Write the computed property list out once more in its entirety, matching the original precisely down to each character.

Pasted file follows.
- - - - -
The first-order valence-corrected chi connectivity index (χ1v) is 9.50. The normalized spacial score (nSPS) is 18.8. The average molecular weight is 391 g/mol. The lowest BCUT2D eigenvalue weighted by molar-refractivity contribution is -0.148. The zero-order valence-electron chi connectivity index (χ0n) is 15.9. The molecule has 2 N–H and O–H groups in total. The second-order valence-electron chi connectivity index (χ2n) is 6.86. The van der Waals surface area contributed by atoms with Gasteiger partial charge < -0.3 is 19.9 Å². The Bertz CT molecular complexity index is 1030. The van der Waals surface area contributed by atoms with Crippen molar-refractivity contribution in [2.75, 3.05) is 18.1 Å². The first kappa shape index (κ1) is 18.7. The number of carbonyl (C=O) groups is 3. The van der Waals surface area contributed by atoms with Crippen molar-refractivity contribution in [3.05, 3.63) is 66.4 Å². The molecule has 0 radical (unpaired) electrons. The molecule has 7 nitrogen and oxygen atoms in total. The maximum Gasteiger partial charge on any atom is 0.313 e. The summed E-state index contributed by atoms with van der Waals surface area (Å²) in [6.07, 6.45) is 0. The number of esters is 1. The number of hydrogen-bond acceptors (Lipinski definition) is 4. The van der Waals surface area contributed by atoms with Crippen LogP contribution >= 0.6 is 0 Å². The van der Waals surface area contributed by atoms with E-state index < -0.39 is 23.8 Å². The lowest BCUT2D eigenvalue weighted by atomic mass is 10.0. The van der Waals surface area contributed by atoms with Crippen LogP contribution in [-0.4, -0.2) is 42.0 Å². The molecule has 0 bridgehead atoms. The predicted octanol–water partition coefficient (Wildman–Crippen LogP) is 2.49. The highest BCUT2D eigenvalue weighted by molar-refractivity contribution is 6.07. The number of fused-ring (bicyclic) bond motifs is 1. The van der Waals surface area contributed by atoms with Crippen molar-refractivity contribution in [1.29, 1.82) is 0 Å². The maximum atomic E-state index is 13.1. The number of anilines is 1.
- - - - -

The first-order valence-corrected chi connectivity index (χ1v) is 9.50. The normalized spacial score (nSPS) is 18.8. The average molecular weight is 391 g/mol. The lowest BCUT2D eigenvalue weighted by molar-refractivity contribution is -0.148. The zero-order valence-electron chi connectivity index (χ0n) is 15.9. The molecule has 2 N–H and O–H groups in total. The second-order valence-electron chi connectivity index (χ2n) is 6.86. The van der Waals surface area contributed by atoms with Gasteiger partial charge < -0.3 is 19.9 Å². The Bertz CT molecular complexity index is 1030. The van der Waals surface area contributed by atoms with Crippen molar-refractivity contribution in [2.75, 3.05) is 18.1 Å². The first kappa shape index (κ1) is 18.7. The number of carbonyl (C=O) groups is 3. The van der Waals surface area contributed by atoms with Crippen molar-refractivity contribution in [3.05, 3.63) is 66.4 Å². The molecule has 0 radical (unpaired) electrons. The molecule has 7 nitrogen and oxygen atoms in total. The maximum Gasteiger partial charge on any atom is 0.313 e. The summed E-state index contributed by atoms with van der Waals surface area (Å²) in [6.07, 6.45) is 0. The number of esters is 1. The number of hydrogen-bond acceptors (Lipinski definition) is 4. The van der Waals surface area contributed by atoms with Crippen LogP contribution >= 0.6 is 0 Å². The van der Waals surface area contributed by atoms with E-state index < -0.39 is 23.8 Å². The lowest BCUT2D eigenvalue weighted by atomic mass is 10.0. The van der Waals surface area contributed by atoms with Crippen LogP contribution in [-0.4, -0.2) is 42.0 Å². The molecule has 0 bridgehead atoms. The predicted octanol–water partition coefficient (Wildman–Crippen LogP) is 2.49. The highest BCUT2D eigenvalue weighted by molar-refractivity contribution is 6.07. The number of fused-ring (bicyclic) bond motifs is 1. The van der Waals surface area contributed by atoms with Crippen molar-refractivity contribution in [1.29, 1.82) is 0 Å². The maximum atomic E-state index is 13.1. The number of anilines is 1.